In case you haven't noticed by now, the fastest way to lower scores comes from having a tidy short game, specifically, a strong ability to hit effective chip and pitch shots from around the green. There's also a residual effect from having a good short game. When you chip well, you don't feel pressured to hit every green, which ironically, leads to hitting more greens! Let's look at a handful of short shots that will help you gain confidence and shoot lower scores.
I'll tell you this, I've shot some pretty decent scores in my day, and some of them I did while hitting less than 50% of the greens. Sometimes, I've even been well below that 50% number and still managed to salvage some decent scores.
The key is having good technique. If you look at the sequence on the opposite page, you can see the classic "chicken wing" position post-impact. This happens when the mind and body both feel the need to lift the ball up, instead of allowing the loft of the wedge to do the work on its own. In this photo, check out how low the clubhead is post-impact. See how low it is? That's what you want for solid chipping contact. There's no lifting or pulling up with the hands–not ever, actually.
You've maybe tried some unorthodox putting grips to help cure the putting yips, but have you ever tried one with your chips? The key to better chipping is quiet hands and wrists, and using an unusual putting grip like the one you see here actually can help you. Grip the club with your normal left-hand grip, and then put your right hand to the side and tuck the grip into the fold of the thumb and index finger. You can't get cutesy with the hands using this grip, and you'll quickly feel what a proper chip stroke feels like.
CHANGE YOUR SETUP FOR VARIETY
Once you get into the prescribed setup position for hitting a low shot, there's one more variation I want you to include. Get the shaft vertical! When you do this, not only do you de-loft the wedge at impact, you allow it to be swung more like a putter, which will help keep the ball low. Remember to keep the hands quiet through the stroke, limiting wrist hinge on the backswing and into the finish. With practice, you may find this low-chip shot to be a very useful one when you have a shot that requires only a small amount of carry and a lot of rollout.
To hit the medium shot, again, the key for success is to rotate the body and keep the hands nice and quiet. As you can see in this sequence, my wrists don't hinge that much, and I manage to keep the clubhead low on the way back and low through the followthrough. You can see the back of my watch in all four photos. Also, notice how, through impact, my shoulders have rocked and opened, along with some opened rotation of the hips. That's actually how I recommend you hit chip shots, and use the rotation of the upper body and not the small, hard-to-control muscles in the hands and fingers.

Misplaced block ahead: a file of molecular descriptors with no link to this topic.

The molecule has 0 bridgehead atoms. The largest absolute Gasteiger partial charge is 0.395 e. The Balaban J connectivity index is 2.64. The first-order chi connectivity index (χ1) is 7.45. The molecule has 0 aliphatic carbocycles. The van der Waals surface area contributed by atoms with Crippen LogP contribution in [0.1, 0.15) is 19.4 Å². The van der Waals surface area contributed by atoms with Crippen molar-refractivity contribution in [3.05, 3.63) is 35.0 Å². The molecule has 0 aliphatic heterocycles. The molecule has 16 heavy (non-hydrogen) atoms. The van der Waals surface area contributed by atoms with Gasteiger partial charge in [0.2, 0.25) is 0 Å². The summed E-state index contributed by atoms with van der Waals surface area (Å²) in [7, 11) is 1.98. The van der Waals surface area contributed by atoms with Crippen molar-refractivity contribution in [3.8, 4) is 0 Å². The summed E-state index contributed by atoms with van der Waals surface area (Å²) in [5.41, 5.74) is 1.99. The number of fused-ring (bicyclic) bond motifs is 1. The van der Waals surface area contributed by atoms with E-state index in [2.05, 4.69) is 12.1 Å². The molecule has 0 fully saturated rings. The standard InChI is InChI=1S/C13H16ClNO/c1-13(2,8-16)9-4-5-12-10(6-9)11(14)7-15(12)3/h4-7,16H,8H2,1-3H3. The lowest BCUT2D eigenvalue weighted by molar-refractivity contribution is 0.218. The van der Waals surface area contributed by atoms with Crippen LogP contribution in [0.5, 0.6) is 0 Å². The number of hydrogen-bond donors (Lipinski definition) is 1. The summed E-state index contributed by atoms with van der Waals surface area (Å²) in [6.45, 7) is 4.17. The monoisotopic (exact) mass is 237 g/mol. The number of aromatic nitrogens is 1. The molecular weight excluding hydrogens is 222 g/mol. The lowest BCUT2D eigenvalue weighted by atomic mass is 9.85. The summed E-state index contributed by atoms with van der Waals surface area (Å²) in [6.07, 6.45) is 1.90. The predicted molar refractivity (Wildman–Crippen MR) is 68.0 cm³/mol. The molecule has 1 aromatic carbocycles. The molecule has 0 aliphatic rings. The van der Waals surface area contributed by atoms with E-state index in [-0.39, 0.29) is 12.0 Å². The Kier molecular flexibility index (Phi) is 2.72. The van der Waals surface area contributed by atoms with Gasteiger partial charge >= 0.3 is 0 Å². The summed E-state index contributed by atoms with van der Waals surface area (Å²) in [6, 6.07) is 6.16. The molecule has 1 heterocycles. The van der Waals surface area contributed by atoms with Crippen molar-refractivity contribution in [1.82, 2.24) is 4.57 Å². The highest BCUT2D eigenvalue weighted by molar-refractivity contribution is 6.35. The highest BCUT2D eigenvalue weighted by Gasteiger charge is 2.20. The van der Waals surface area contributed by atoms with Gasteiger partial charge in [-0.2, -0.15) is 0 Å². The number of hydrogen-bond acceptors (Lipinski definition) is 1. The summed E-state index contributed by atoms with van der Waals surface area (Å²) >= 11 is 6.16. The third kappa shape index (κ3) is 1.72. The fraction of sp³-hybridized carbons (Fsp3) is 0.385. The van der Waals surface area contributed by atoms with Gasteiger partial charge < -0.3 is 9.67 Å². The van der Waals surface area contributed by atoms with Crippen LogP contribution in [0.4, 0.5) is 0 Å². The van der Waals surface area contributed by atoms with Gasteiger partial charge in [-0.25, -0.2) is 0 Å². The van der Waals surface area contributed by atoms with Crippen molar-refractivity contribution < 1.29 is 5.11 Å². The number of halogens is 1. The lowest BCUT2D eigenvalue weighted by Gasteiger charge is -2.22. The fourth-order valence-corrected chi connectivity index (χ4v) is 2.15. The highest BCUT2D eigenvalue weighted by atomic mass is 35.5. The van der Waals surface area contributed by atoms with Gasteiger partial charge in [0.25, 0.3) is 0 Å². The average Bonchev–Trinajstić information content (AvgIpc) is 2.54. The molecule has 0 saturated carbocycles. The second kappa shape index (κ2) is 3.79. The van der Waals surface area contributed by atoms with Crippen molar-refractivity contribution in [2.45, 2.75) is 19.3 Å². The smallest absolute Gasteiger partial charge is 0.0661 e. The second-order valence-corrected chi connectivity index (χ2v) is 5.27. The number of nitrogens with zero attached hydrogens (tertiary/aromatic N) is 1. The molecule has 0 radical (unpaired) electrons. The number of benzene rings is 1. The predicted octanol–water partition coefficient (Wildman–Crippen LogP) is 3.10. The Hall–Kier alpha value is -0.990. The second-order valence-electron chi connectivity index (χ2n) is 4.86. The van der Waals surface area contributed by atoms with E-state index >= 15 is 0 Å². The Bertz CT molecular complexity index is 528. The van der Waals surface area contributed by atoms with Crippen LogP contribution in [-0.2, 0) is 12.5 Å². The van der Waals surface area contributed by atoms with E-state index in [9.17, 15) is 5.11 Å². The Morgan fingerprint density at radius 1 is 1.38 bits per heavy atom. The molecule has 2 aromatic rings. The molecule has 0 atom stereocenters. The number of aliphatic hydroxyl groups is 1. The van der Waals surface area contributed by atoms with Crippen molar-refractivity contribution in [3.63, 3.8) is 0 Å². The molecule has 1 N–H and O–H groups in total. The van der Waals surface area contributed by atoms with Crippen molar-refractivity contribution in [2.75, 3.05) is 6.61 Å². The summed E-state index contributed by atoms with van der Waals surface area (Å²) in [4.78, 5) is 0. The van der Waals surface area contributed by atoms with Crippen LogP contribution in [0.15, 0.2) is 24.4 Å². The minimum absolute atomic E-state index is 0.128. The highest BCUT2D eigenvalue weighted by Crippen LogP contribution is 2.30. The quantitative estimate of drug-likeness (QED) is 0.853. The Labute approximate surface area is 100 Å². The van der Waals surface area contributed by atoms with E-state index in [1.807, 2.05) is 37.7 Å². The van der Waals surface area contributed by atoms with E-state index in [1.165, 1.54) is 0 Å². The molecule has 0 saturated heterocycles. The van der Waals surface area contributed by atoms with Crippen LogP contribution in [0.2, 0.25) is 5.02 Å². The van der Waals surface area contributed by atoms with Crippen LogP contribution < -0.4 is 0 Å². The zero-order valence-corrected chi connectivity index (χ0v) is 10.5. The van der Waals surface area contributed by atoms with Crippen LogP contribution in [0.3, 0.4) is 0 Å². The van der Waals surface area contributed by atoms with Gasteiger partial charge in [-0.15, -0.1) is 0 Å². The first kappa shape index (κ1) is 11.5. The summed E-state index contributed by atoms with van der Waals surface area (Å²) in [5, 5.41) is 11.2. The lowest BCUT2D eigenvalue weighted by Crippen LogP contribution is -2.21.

Hitting the high shot means taking the high-shot setup and then lowering the hands so the shaft is on a flatter plane. When you do this, you allow for more wrist hinge going back and through, which helps hit the ball higher in the air. Notice, though, that my basic motion isn't much different than the medium shot. I still rotate mostly with the upper body and use my body as the main source of momentum for the stroke, not my hands.
Hitting out of the sand is one of those areas where I see students struggle. And the funny thing is, bunkers are where we tend to place the lowest expectations, meaning that most of us are satisfied just to get the ball out of the sand, and if we happen to knock it close to the pin, that's a bonus.
To ensure sand success, I like to make sure we can get the ball airborne. Doing that means opening the face and using more bounce under the club. The more open you get the face, the more aggressive you can be with your shot, and I find that being aggressive is almost always better than getting too willy-nilly and trying to finesse it. So open the face and strike the sand behind the ball with more momentum than you're maybe used to.
You've probably been told that it's important to accelerate the clubhead when hitting in the sand, and while I agree with that, that doesn't help if you tend to strike down into the sand on too steep an angle or you accelerate and then stop the moment the club enters the sand. Instead, I want you to use the wrists to accelerate the club, allowing the back of the clubhead to hit the sand, not the leading edge. This maintains and even accentuates the bounce of the club and prevents you from digging too much. It will also produce the "thump" sound in the sand, not the "thud" that amateurs often hear. So don't try and dig or gouge the ball out of the sand. Opt more for bouncing the club off the sand and let it enter and exit the sand with an accelerating stroke!
TOSS SOME SAND
Want to make sure you're in the right position at the top of your backswing when hitting from the sand? Try this fun drill. First, gather a clump of sand on the face of your wedge as I have here. The rest is simple. I want you to imitate your bunker swing in slow motion, and be sure you hold the sand on the face long enough so you're able to fling the sand behind you as you can see in the lower-left photo. If you can do that, you'll do a great job of holding the face open to your path, which then makes it a lot easier to get the ball up and out of the sand.
By allowing the sand to fall behind you and not slip off the face early in the backswing, you'll be less likely to strike the sand with a square or even closed clubface. It takes some repetition to achieve, but after practicing this drill a few times, you'll develop a strong sense of the clubhead through the stroke and avoid digging too much into the sand. Give it a shot!
Derek Nannen, PGA, is the director of instruction at the Eagle Mountain Golf Academy in Scottsdale, Arizona. Visit eaglemtn.com for more information.